The game is oft described as a competitive Tokaido, which is semi-useful: the board has a set route players must follow, and whoever is at the back of it takes the next turn (so you could equally reference older games such as Thebes or Egizia). But with Raids, the key difference is when you finish at your new space you don’t do the action immediately – you instead wait until you next get to move from the back before you take it.

Mechanically there are two types of space: those you can’t stop at, but where things automatically happen when you pass; and those you can either choose to stop at or move past without consequence.

Passing spaces either give you freebies (points or Vikings – sometimes benefiting those who get there first) or a monster to tackle. You can pass a monster by leaving a meeple behind to keep it occupied; meaning later players also have to deal with it – or you can spend as many Vikings as its victory point value (3-6) to defeat it – removing it from the board and putting it in your score pile.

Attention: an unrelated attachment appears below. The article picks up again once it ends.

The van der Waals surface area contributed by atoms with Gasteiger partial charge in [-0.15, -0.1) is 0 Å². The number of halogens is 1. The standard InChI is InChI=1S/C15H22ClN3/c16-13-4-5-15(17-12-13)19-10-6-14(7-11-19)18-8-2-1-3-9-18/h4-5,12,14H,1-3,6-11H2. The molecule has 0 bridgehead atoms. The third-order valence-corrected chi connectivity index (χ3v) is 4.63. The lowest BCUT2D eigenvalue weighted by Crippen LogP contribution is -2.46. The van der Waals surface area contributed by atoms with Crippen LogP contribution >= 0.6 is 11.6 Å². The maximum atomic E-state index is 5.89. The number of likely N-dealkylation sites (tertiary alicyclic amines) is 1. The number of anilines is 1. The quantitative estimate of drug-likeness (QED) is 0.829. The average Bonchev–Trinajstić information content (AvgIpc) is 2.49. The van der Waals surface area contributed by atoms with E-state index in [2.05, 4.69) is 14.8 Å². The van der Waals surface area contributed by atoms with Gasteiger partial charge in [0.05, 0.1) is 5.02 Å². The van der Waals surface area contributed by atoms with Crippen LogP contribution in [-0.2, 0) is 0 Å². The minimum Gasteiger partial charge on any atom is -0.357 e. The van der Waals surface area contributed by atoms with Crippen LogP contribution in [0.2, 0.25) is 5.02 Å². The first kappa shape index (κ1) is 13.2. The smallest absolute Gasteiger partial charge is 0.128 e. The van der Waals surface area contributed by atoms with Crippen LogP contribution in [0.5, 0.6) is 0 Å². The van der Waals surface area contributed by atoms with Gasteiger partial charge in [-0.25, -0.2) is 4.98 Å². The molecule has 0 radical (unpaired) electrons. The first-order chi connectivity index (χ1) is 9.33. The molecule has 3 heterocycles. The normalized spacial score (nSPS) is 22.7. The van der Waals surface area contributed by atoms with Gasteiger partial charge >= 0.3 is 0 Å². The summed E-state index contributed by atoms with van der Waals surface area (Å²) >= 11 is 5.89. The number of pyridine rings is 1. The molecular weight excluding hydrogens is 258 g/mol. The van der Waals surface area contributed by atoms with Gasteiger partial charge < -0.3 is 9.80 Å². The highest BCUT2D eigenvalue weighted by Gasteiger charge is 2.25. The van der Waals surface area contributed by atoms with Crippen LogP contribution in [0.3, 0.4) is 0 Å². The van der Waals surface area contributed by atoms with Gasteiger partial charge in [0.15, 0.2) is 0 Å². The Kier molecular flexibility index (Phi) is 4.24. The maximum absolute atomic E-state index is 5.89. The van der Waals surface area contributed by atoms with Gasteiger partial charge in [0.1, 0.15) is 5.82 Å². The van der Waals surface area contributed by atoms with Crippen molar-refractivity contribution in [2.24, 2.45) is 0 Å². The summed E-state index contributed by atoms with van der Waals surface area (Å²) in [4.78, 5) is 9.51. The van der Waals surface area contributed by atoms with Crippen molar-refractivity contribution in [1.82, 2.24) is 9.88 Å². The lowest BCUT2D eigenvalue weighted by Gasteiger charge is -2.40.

Stopping spaces will give you a tile when you leave – as long as when you do, there’s no one left behind you. The reason being, just because you’ve stopped at a space to pillage it doesn’t mean you’ll get to. If another player comes up to the space from behind you and decides they fancy landing there, you have to duke it out. This is a very simple system: they ‘spend’ a Viking to move you on, but in turn you can spend two to hold your ground – at which point they can spend three more to push their claim, then you could spend four to defend again – and so on. The winner takes the space, the loser moves to another (and could equally push someone from another space further on).